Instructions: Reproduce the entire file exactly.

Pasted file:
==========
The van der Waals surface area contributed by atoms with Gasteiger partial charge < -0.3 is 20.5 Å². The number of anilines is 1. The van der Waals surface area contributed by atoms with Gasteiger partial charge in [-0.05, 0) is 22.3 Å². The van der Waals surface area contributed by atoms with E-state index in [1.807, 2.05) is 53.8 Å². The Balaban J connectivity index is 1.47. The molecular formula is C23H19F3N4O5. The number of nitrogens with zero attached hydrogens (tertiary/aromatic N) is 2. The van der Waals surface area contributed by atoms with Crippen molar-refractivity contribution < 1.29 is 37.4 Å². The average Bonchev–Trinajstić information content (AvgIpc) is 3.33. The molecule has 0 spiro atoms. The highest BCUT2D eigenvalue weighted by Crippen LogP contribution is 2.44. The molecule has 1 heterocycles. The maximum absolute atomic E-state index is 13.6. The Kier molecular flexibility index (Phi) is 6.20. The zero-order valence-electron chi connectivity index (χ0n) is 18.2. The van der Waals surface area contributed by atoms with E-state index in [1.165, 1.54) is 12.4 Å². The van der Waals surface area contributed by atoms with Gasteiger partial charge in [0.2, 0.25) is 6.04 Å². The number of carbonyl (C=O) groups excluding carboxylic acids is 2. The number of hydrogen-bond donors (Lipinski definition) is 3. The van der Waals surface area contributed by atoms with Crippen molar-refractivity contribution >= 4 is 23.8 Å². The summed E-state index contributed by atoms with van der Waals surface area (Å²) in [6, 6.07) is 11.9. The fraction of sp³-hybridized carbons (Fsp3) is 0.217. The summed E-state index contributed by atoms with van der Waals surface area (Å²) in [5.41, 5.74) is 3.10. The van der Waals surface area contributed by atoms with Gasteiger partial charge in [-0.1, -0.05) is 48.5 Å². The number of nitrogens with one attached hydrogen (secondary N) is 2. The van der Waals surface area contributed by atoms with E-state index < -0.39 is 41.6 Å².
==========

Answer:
The van der Waals surface area contributed by atoms with Gasteiger partial charge < -0.3 is 20.5 Å². The number of anilines is 1. The van der Waals surface area contributed by atoms with Gasteiger partial charge in [-0.05, 0) is 22.3 Å². The van der Waals surface area contributed by atoms with E-state index in [1.807, 2.05) is 53.8 Å². The Balaban J connectivity index is 1.47. The molecular formula is C23H19F3N4O5. The number of nitrogens with zero attached hydrogens (tertiary/aromatic N) is 2. The van der Waals surface area contributed by atoms with Crippen molar-refractivity contribution < 1.29 is 37.4 Å². The average Bonchev–Trinajstić information content (AvgIpc) is 3.33. The molecule has 0 spiro atoms. The highest BCUT2D eigenvalue weighted by Crippen LogP contribution is 2.44. The molecule has 1 heterocycles. The maximum absolute atomic E-state index is 13.6. The Kier molecular flexibility index (Phi) is 6.20. The zero-order valence-electron chi connectivity index (χ0n) is 18.2. The van der Waals surface area contributed by atoms with E-state index in [1.165, 1.54) is 12.4 Å². The van der Waals surface area contributed by atoms with Gasteiger partial charge in [0.2, 0.25) is 6.04 Å². The number of carbonyl (C=O) groups excluding carboxylic acids is 2. The number of hydrogen-bond donors (Lipinski definition) is 3. The van der Waals surface area contributed by atoms with Crippen molar-refractivity contribution >= 4 is 23.8 Å². The summed E-state index contributed by atoms with van der Waals surface area (Å²) in [6, 6.07) is 11.9. The fraction of sp³-hybridized carbons (Fsp3) is 0.217. The summed E-state index contributed by atoms with van der Waals surface area (Å²) in [5.41, 5.74) is 3.10. The van der Waals surface area contributed by atoms with Gasteiger partial charge in [-0.1, -0.05) is 48.5 Å². The number of nitrogens with one attached hydrogen (secondary N) is 2. The van der Waals surface area contributed by atoms with E-state index < -0.39 is 41.6 Å².